From the ferry port, we cycled into Athens – every brick wall, every fence, every building used as a canvas for graffiti. In the centre, Christmas lights and Christmas shoppers filled the streets. The city holds ruins steeped in history, but before exploring the archaeological sites, including the Parthenon and monuments and temples of the Acropolis, we went through the parks and gardens to the Lykavitos viewpoint overlooking the capital.
Athens to Kiato beach camp
Leaving Athens was fairly straightforward and we soon joined a lovely quiet road along the coast, where we realised a running event was taking place. We waved and cheered as they headed the other way.
And passed a boat that had seen better days and whose captain ran out of talent!
We passed a bungy jumping site over the Corinth canal and passed many empty beach towns, hotels and holiday villas all boarded up for the winter. It felt safe enough to camp after we had rearranged some bamboo brollies to hide the tent.
Will then braved a quick swim to finish.
Kiato beach camp to Antirio beach camp
The wind was not our friend today as the road wound its way north through more pretty coastal villages. The atmosphere was really peaceful with only a few locals wandering around. The city Christmas ‘stress’ didn’t reach this far. We bumped into a friendly French cycle touring couple heading the opposite way who, when we mentioned the nasty headwind, declared that they hadn’t even noticed any wind at all.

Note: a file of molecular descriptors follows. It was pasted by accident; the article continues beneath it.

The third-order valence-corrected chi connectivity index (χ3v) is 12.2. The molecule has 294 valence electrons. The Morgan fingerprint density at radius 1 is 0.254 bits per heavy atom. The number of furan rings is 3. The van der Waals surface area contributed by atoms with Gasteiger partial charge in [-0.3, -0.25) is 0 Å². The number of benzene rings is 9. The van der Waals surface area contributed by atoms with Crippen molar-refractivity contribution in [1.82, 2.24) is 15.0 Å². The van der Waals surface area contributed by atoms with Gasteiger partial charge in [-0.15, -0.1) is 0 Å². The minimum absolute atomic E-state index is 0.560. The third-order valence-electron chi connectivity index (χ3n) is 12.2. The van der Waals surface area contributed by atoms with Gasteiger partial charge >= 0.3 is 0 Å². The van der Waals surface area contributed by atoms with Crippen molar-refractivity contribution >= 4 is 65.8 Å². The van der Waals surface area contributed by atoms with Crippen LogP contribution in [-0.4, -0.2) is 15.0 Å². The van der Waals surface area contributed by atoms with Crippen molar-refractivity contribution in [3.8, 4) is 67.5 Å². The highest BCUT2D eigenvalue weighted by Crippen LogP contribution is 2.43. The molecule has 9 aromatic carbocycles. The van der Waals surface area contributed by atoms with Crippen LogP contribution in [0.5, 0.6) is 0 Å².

We cycled onto the 10-minute car ferry over to Antirio and found a secluded spot along the beach to camp. It wasn’t long before lightning lit up the skies and the thunder rolled in.
Antirio beach camp to Astakos
Before descending into the lovely fishing village of Astakos, we were enjoying cruising downhill when, zooming along at 40kph, the most enormous hornet had landed on Will’s shoulder – a hornet the size of a small bird – and in his manliness he, of course, acted swiftly and calmly, and brushed away the flesh-eating beast. Of course, at no point did he let out a squeal, panic and nearly crash his bike.
After filling our water bottles and waiting for the menacing grey clouds to pass, we decided to risk it and set off for a beach camp; however, as we were climbing the mountain, the sky turned a peculiar orange-grey and the storm had arrived. The idea of wet sand all over our feet and in the tent wasn’t appealing so we found a flat area off the road which had stunning views, but sadly looked like it was used as a local dumping ground.
Astakos to Kanali
We cycled through farmland and stumbled upon a newly tarmacked highway, closed off to traffic. We smiled at a man on a motorbike travelling the other way who was also taking advantage of this pleasant surprise.
Part-way on our journey was a tunnel that bicycles are not allowed through. Just ahead of the tunnel entrance was a toll booth where the man stopped us, but called the service vehicle to pick us up and transport us through. We only had 10-15 minutes to wait before our personal taxi service arrived.
Kanali to Sagiada beach
Today our coastal route looked across to many of the islands, plus we got excited when we saw a camper van with a GB sticker! A sign of us getting closer to home, sometimes we would love a camper van to zoom home in!
We passed some wetlands and saw Eurasian rollerbirds – which we haven’t seen since the Stans – and had a break at the busy port town of Igoumenitsa.
Declining an offer of a lift in the back of a truck from a local, we cycled near the sea in the gorgeous afternoon sun and enjoyed our final beach camp in Greece, looking out to the Ionian Sea and Corfu. Will buoyed himself up for a very quick skinny dip before making a fire to keep us warm through the evening. Tomorrow – Albania.